1. Many countries demand bulk supplies of whisky to be blended with other whiskies and locally branded. If bulk supplies of Scotch Whisky were not used in these local blends then it is likely that bulk supplies of whisky would be sourced from other whisky exporting countries.
2. In some countries the local fiscal and regulatory framework makes market access easier for bulk rather than bottled products. For example, several countries in South America apply lower taxes to bulk shipments. If Scotch Whisky was not exported in bulk to these countries it would be more difficult to compete with products exported from other whisky producing countries on a price basis.
3. If the exporting of Scotch blended Whisky in bulk was made unlawful, given that the existing trade in bulk shipments of Scotch blended Whisky support a number of bottling jobs in overseas countries, any new requirement to bottle blended whisky in Scotland would likely result in challenge by third country Governments. This occurred when Mexico attempted to stipulate that all tequila must be bottled in Mexico. The USA was prepared to approach the WTO regarding these proposals and in the end they were withdrawn (SWA 2009a).
However, there are also those who believe that all Scotch blended Whisky should bottled in Scotland to preserve the reputation of the industry (through retaining the link between the whisky and its history) and to safeguard direct employment at the bottling plants alongside indirect employment within companies located in Scotland to undertake supply-chain activities such as glass manufacture, labelling, inspection, etc.
The Scottish Council of Development and Industry (SCDI) published a discussion paper 'Should Scotland Export Bulk Whisky?' in 1979. The paper concluded that Scotland would economically benefit in the long-term if the bulk export of all whisky was banned. SCDI has more recently stated that, to protect Scotch Whisky's reputation, should the quantities of Scotch Whisky shipped in bulk abroad fall in the future, it may become feasible to revisit the bulk export of Scotch blended Whisky (SCDI 2008).
Do all the rules apply when you *do not* put Scotch on the label?
So in the case of Loch Lomond, if they label their whisky as:
Single Malt Whisky.
Distilled, matured and bottled in Scotland.
As long as you put Scotland large enough on the label, no worries if Scotch is not mentioned.
What can e.g. the SWA do? I think nothing.[/quote]
I'm not sure about that. In the regs,
[quote]5.-(1) A person must not manufacture a whisky distillate in Scotland unless it is manufactured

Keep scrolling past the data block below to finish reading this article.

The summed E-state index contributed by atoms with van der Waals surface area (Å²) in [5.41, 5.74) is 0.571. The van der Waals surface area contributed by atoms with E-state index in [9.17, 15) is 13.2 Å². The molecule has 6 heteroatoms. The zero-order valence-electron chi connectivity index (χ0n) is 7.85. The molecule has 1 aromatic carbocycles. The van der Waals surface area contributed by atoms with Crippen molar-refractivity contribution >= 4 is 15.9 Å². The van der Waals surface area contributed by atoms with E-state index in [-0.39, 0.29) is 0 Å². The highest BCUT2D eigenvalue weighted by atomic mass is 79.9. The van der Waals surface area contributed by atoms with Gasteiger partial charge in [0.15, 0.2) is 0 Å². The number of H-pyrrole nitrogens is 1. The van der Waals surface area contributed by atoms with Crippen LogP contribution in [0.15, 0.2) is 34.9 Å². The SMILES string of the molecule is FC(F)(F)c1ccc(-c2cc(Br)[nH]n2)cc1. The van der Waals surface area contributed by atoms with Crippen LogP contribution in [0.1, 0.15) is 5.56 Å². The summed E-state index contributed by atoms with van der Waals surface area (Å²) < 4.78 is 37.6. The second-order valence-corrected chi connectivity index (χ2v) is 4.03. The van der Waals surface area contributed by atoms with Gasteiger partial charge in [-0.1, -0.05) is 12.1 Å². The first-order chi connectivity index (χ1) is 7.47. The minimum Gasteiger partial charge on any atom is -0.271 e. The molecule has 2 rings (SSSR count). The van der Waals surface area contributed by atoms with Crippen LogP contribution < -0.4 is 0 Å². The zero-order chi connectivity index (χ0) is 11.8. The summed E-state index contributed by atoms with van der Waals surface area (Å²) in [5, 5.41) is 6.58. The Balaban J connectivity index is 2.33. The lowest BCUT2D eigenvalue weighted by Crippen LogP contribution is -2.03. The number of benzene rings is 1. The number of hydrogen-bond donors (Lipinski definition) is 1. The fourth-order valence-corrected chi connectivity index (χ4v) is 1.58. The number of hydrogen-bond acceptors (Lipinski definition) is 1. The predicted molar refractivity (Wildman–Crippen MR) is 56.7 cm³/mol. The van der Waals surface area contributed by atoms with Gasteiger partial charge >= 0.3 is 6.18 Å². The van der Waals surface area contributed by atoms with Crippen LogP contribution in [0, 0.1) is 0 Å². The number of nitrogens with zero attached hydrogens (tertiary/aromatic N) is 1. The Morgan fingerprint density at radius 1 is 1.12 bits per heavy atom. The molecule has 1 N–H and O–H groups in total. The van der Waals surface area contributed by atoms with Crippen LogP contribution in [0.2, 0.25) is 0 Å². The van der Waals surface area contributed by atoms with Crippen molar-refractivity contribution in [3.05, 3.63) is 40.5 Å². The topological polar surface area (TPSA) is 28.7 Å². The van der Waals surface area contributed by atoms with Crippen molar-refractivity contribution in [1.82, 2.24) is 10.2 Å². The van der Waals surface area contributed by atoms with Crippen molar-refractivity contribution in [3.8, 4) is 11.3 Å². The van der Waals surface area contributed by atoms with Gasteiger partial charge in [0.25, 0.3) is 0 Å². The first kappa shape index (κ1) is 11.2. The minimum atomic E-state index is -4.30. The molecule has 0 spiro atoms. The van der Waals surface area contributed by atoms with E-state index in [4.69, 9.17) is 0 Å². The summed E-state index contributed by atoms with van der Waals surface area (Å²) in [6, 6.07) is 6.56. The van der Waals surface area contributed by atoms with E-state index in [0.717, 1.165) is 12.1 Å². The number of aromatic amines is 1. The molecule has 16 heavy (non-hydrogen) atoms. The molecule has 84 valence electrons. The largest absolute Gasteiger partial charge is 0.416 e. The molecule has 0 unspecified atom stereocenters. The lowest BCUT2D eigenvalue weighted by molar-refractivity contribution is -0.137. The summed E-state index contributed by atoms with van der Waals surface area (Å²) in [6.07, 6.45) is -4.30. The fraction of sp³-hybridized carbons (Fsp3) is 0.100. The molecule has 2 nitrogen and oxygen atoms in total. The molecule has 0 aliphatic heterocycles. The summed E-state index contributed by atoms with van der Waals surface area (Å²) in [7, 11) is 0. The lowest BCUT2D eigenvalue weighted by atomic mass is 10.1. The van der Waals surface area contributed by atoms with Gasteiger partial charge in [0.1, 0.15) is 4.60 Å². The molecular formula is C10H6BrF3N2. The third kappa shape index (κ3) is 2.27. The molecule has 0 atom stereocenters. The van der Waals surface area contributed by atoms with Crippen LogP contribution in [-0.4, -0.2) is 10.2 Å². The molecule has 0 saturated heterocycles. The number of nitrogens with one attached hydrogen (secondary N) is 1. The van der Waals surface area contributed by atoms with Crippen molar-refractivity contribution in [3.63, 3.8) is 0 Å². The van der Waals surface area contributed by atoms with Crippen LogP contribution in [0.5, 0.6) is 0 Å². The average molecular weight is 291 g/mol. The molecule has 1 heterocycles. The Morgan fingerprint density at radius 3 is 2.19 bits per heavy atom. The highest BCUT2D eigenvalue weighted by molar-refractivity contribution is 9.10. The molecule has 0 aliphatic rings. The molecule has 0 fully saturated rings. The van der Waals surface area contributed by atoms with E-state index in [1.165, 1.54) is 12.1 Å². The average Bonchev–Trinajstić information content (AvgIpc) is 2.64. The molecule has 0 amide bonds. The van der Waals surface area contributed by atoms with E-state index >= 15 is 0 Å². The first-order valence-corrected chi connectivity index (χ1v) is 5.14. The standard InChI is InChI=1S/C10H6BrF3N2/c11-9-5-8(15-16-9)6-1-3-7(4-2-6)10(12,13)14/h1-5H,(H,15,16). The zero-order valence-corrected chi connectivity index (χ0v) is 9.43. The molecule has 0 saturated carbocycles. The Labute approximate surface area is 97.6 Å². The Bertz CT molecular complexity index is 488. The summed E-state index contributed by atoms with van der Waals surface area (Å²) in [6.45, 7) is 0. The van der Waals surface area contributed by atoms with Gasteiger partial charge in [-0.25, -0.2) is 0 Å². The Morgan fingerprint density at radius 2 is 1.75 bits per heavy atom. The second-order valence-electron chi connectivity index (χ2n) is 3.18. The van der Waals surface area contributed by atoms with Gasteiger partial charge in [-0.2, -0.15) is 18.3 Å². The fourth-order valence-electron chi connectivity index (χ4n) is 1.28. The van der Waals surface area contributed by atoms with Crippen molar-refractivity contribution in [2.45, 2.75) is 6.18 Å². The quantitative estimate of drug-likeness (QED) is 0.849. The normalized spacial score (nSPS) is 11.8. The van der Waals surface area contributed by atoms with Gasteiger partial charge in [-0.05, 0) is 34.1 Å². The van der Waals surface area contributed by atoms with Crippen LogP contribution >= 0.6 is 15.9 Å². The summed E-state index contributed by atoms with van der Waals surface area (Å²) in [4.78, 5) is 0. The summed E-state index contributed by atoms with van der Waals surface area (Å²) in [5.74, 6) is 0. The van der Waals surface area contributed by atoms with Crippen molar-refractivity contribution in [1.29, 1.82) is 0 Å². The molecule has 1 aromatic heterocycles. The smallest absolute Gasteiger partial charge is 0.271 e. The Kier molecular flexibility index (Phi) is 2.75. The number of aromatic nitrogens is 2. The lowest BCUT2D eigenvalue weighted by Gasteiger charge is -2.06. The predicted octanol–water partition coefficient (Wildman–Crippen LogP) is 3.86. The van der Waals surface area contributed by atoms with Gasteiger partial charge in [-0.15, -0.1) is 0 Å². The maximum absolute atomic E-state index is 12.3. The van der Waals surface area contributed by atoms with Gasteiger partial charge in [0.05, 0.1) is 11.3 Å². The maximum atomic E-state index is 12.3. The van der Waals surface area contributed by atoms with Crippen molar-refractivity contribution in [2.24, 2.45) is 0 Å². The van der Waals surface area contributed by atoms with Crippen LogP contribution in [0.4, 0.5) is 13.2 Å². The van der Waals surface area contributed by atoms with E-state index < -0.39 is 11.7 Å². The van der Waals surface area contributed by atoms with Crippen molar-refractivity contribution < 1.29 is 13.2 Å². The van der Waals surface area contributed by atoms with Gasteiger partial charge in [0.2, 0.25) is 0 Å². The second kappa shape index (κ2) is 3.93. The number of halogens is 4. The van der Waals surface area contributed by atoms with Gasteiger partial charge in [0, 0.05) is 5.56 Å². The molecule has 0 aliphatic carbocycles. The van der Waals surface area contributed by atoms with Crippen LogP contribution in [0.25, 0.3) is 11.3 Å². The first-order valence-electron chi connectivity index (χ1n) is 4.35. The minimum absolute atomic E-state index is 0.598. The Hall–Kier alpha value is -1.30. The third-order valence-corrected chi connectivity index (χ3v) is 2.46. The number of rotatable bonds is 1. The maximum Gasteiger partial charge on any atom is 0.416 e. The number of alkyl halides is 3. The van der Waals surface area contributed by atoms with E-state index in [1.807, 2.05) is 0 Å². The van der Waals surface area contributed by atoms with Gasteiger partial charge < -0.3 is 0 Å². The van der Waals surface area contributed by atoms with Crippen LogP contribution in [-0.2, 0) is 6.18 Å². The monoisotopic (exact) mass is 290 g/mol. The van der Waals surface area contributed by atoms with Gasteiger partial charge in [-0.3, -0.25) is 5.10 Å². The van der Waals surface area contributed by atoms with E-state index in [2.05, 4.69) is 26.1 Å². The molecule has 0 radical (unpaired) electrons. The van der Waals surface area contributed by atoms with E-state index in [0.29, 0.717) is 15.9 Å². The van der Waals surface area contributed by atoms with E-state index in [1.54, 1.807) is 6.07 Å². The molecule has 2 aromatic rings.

in the manner described in regulation 3(1)(a) and (b).
(2) A person must not manufacture any whisky in Scotland except Scotch Whisky.[/quote]
3(1)(a) and (b) only refer to Scotch Whisky, not the specific category of Scotch Single Malt Whisky (3.2 defines Single Malt). For Loch Lomond malt not distilled in a pot still, they may be able to call it Single Grain Scotch Whisky, but I doubt they can call it Single Malt Whisky (without using the term Scotch), as all whisky produced in Scotland must be Scotch Whisky within the five defined categories.
Remember, these regulations are now law, therefore enforced by the government rather than the SWA.
Not a bad attempt to both simplify and clarify the various categories available to the consumer, though I personally will miss the old 'Vatted Pure Malt' designation.
"A requirement to only bottle Single Malt Scotch Whisky in Scotland.
Protection of five traditional whisky regions of production: Highland, Lowland, Speyside, Islay, and Campbeltown."
Entirely consistent with other indistries' (particularly officially delineated and regulated wine regions of renown) meaures to protect the integrity of their products and to bolster local enterprises directly or indirectly involved in the production and bottling process.
"A requirement that Scotch Whisky must be wholly matured in Scotland."
Wonder how this will affect those 'across the pond' experimentations involving maturing Single Malt Scotch Whisky in Kentucky?
"A requirement that Scotch Whisky must be wholly matured in Scotland."
Wonder how this will affect those 'across the pond' experimentations involving maturing Single Malt Scotch Whisky in Kentucky?[/quote]
The product of those experiments clearly can't legally be sold as Scotch. But I believe the quantities of Scotch exported for such experiments were very small. (Does anyone know different?)